Seidl didn’t recall the name of the man he met with at the OEM, but his description was consistent with that of Maguire, who testified earlier this week about meeting with Seidl.

The man told Seidl the center’s food had been provided thus far by the county jail, Seidl said.

“They weren’t happy with the product,” Seidl said.

According to past testimony, state inspectors said the food was served in unsanitary conditions because utensils were being cleaned in a men’s bathroom.

Seidl said he told Maguire that Dover could set up a barbecue tent outside the center and serve hamburgers, hot dogs and ribs, in addition to other catered food.

After his meeting was over, Seidl told his staff to get ready and talked to Yamali, Seidl testified.

“I told him it was going to be a very large job, and we were going to do it,” he said.

The call never came.

Also Thursday, Tara Baglietto of West Islip testified about her time as corporate marketing director for the Singh Hospitality Group in the second half of 2014.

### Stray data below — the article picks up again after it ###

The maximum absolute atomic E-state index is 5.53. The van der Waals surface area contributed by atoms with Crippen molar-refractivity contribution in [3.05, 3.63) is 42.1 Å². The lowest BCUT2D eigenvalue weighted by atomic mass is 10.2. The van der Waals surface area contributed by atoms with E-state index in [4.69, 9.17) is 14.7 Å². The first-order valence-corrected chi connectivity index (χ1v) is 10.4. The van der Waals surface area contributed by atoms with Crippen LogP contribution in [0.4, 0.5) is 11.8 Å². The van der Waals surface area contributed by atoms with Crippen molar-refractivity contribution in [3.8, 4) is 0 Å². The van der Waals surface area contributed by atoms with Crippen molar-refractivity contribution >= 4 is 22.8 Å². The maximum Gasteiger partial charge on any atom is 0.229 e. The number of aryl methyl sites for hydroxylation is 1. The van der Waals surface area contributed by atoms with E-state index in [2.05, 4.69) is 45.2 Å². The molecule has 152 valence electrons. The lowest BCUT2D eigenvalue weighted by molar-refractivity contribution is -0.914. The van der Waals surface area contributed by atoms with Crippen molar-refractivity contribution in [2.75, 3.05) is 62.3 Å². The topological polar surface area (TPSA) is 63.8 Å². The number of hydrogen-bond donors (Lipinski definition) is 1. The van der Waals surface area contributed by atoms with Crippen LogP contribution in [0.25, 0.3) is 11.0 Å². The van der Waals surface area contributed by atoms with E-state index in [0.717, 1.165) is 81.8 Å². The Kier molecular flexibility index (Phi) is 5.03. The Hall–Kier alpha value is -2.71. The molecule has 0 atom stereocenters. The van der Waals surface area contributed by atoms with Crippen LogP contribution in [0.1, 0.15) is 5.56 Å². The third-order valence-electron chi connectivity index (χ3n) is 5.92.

She said that when she started in June of that year, she saw no evidence of any prior marketing efforts and essentially had to “start from scratch” while working in a basement office of what was then Singh’s Chow Down Diner in Bethpage.

Baglietto said she had no idea Linda Mangano had ever worked for Singh.

Her interaction with Linda Mangano primarily was related to the county executive’s wife’s role running the Bethpage Tribune, Baglietto testified.

At the request of Singh’s wife, Ruby, Baglietto reached out to Linda Mangano and asked her to run an ad in the Tribune, Baglietto said.

It wasn’t a professional interaction, she said.

She described it as more casual and said it was clear that Linda Mangano was being asked to run the ad as a favor to her friend Ruby Singh.

Baglietto said she never saw an invoice for the ad.

She also testified that she had the understanding that Linda Mangano worked for the Bethpage Tribune, not for the Singhs.

Under questioning by Linda Mangano’s attorney, John Carman of Garden City, Baglietto said she started from scratch when she began working for Singh, and there were no marketing projects left for her to continue.

There was none from Linda Mangano and none from those who have testified during the course of the trial as having done marketing work for Singh, Baglietto said.